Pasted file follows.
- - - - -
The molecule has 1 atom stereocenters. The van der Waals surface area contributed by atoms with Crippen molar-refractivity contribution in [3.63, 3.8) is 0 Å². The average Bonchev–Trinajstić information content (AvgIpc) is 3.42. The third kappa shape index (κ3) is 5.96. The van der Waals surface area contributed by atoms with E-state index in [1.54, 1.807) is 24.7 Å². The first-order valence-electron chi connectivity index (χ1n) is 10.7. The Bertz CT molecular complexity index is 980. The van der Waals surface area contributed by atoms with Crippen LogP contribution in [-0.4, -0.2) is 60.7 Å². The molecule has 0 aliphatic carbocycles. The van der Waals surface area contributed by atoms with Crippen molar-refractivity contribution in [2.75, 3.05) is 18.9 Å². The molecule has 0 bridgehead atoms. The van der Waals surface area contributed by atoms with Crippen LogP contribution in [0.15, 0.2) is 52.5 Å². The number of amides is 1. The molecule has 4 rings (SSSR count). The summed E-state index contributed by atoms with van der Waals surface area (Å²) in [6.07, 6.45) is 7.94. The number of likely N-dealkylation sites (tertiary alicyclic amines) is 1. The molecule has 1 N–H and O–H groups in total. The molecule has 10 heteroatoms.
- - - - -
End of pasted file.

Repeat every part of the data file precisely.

The molecule has 1 atom stereocenters. The van der Waals surface area contributed by atoms with Crippen molar-refractivity contribution in [3.63, 3.8) is 0 Å². The average Bonchev–Trinajstić information content (AvgIpc) is 3.42. The third kappa shape index (κ3) is 5.96. The van der Waals surface area contributed by atoms with E-state index in [1.54, 1.807) is 24.7 Å². The first-order valence-electron chi connectivity index (χ1n) is 10.7. The Bertz CT molecular complexity index is 980. The van der Waals surface area contributed by atoms with Crippen LogP contribution in [-0.4, -0.2) is 60.7 Å². The molecule has 0 aliphatic carbocycles. The van der Waals surface area contributed by atoms with Crippen molar-refractivity contribution in [2.75, 3.05) is 18.9 Å². The molecule has 0 bridgehead atoms. The van der Waals surface area contributed by atoms with Crippen LogP contribution in [0.15, 0.2) is 52.5 Å². The number of amides is 1. The molecule has 4 rings (SSSR count). The summed E-state index contributed by atoms with van der Waals surface area (Å²) in [6.07, 6.45) is 7.94. The number of likely N-dealkylation sites (tertiary alicyclic amines) is 1. The molecule has 1 N–H and O–H groups in total. The molecule has 10 heteroatoms.